Phosphogypsum (PG) is a pollutant residue resulting from the production of phosphoric acid in the phosphated fertilizers industry. About 180 millions of tons of PG are generated worldwide per year, which originates storage problems because of the environmental restrictions and the high costs of storage spaces. Taking into account the mineralizer properties of PG it has been studied a way to valorize this residue as an alternative material in the production of Portland cement clinker. The PG and the raw-materials (limestone, marl, sand and iron oxide) were chemical, mineralogical and thermally characterized by X-ray fluorescence (XRF), X-ray diffraction (XRD) and differential thermal analysis and termogravimetric analysis (DTA/TGA). After milling, the phosphogypsum was mixed with the raw-materials in different amounts up to 10% weight. The raw mixtures were submitted to two types of firing schedules, heating up to 1500ºC without any holding time or heating up to 1350ºC and holding for 20 minutes. After firing, the clinkers were analyzed by optical microscopy, milled and characterized in terms of chemical and mineralogical compositions. The clinkers were used to produce cement mortar according to NP EN 196-1 standard. The resultant test specimens were mechanically tested at 2 and 28 days according to the same standard. The obtained results show a reduction of about 140ºC in the clinkerization temperature, when a raw mixture with 5% phosphogypsum was used. Standard clinkers, without phosphogypsum addition, which were fired at 1500ºC, originated test specimens with a compressive strength of 48.1MPa at 28 days. Test specimens produced with clinker containing 5% phosphogypsum present higher compressive strength values at 28 days, being 55.1MPa for clinkers produced at 1500ºC, and 49.4 MPa for clinkers produced at 1350ºC.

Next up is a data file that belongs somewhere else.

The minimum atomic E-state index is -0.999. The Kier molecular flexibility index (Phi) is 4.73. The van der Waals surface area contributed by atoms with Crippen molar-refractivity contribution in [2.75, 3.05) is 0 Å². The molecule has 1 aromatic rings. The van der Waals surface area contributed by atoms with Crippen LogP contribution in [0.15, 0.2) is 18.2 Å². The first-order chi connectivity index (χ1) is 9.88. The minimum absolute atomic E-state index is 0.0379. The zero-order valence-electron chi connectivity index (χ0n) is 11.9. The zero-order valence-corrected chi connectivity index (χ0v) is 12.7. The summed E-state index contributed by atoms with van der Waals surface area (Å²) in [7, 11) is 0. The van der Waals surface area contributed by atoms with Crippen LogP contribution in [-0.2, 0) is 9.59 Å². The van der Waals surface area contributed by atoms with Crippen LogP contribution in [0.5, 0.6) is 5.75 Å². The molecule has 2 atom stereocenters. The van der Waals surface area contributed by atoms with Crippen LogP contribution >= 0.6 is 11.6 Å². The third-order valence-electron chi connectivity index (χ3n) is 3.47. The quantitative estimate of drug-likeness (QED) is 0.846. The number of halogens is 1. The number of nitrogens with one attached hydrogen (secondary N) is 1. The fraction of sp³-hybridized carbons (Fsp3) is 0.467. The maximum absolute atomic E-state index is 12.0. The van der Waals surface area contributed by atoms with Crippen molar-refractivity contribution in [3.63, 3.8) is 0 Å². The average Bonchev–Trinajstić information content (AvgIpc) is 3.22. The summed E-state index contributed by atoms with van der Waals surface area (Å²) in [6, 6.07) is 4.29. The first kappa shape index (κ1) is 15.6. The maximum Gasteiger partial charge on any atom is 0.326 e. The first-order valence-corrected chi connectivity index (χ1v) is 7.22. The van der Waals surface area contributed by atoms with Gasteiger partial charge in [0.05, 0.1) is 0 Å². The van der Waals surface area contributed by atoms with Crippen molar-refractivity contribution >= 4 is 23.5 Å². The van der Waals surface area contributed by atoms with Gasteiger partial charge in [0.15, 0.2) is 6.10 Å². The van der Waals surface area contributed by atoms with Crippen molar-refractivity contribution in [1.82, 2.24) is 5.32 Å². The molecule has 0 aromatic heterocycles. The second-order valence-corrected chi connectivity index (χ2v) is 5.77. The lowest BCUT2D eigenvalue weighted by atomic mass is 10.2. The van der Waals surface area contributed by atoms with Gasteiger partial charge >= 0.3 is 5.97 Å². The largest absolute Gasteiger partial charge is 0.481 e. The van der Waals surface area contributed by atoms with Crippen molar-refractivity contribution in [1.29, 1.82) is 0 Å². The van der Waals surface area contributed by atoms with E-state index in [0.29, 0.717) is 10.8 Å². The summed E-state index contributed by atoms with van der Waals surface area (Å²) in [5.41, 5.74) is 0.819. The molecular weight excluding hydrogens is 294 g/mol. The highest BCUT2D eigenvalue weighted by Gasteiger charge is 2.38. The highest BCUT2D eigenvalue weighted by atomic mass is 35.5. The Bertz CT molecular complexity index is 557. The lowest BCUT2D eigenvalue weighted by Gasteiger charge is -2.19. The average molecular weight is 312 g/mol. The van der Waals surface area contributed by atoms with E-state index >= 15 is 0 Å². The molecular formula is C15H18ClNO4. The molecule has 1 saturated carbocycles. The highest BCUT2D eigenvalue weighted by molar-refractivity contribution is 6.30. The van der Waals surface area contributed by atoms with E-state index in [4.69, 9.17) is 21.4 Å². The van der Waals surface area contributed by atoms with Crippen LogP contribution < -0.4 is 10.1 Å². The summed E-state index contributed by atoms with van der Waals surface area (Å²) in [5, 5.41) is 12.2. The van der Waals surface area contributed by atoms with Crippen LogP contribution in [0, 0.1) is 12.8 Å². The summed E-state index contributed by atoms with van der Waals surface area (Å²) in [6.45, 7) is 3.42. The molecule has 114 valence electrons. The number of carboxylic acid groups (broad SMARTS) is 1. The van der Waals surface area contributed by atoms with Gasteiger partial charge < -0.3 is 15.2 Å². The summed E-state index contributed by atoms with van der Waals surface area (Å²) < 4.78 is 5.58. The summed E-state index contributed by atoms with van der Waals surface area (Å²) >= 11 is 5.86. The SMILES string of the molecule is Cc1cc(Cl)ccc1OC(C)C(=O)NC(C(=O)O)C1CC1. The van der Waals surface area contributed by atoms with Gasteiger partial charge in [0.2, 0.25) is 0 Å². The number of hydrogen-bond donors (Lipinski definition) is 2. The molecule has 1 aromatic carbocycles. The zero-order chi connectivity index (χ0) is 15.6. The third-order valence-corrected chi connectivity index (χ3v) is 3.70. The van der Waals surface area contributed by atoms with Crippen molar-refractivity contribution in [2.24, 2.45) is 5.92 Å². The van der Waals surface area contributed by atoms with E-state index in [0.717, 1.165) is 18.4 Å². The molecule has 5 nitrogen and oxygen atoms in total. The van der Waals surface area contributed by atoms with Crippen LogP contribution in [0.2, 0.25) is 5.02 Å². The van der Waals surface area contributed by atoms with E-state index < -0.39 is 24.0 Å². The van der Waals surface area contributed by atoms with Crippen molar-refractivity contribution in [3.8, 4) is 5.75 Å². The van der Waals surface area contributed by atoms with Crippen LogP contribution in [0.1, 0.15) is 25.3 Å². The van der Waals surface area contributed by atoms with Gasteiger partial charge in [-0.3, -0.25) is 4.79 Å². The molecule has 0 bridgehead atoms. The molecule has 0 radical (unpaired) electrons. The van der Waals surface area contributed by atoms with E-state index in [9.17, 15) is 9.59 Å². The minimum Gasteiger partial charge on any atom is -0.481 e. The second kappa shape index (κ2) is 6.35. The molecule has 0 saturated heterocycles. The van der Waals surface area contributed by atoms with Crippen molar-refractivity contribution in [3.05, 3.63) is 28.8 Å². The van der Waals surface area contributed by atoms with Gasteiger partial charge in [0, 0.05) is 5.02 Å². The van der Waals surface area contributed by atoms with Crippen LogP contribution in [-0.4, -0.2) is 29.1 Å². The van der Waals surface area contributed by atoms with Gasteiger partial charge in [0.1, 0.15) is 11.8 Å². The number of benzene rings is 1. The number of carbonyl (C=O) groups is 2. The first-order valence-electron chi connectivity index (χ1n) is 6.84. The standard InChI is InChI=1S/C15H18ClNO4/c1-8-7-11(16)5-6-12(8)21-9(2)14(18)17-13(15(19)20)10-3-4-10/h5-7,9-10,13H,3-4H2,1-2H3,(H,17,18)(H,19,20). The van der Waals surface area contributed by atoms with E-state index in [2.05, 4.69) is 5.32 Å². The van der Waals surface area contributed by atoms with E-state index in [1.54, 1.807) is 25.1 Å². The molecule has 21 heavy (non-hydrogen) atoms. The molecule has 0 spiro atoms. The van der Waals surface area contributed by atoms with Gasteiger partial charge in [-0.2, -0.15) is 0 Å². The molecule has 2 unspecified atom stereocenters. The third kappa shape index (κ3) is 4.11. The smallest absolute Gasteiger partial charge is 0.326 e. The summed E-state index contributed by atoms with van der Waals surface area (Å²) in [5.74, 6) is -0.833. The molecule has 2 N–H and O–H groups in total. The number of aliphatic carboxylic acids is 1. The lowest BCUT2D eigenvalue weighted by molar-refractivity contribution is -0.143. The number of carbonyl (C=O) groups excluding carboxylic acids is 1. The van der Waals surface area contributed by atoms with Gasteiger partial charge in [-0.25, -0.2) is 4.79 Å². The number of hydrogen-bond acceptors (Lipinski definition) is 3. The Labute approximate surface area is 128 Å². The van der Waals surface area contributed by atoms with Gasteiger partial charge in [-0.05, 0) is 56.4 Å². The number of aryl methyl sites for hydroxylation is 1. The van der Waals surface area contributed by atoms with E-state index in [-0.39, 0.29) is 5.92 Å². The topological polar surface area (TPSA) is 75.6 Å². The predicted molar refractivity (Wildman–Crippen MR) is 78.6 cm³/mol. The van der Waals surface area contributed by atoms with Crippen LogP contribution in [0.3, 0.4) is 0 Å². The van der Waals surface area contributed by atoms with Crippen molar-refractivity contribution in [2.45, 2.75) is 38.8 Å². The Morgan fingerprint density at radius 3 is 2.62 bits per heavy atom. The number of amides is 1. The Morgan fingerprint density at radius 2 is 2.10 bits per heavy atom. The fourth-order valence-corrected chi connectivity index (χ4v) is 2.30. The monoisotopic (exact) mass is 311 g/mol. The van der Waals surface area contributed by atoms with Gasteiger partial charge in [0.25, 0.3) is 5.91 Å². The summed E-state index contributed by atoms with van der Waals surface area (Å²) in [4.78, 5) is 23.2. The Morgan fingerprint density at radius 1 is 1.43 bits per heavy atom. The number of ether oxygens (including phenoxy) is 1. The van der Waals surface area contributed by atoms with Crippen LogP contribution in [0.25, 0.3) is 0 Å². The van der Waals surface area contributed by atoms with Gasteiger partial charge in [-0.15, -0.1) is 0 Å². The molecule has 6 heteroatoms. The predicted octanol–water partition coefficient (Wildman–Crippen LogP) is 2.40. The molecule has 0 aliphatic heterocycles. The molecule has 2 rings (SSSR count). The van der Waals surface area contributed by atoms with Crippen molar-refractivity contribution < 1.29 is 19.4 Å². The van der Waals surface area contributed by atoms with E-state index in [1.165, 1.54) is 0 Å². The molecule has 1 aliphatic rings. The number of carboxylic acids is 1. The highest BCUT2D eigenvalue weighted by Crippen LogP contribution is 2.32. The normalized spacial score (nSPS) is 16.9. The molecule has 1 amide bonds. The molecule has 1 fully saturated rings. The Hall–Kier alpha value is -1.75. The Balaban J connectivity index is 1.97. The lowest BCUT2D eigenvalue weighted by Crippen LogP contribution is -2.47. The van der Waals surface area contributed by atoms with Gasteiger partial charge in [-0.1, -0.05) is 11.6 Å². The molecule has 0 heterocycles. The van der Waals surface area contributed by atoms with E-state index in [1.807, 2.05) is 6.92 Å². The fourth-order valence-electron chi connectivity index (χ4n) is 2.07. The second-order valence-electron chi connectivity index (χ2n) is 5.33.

|Journal||Materials Science Forum|
|Publication status||Published - 1 Jan 2013|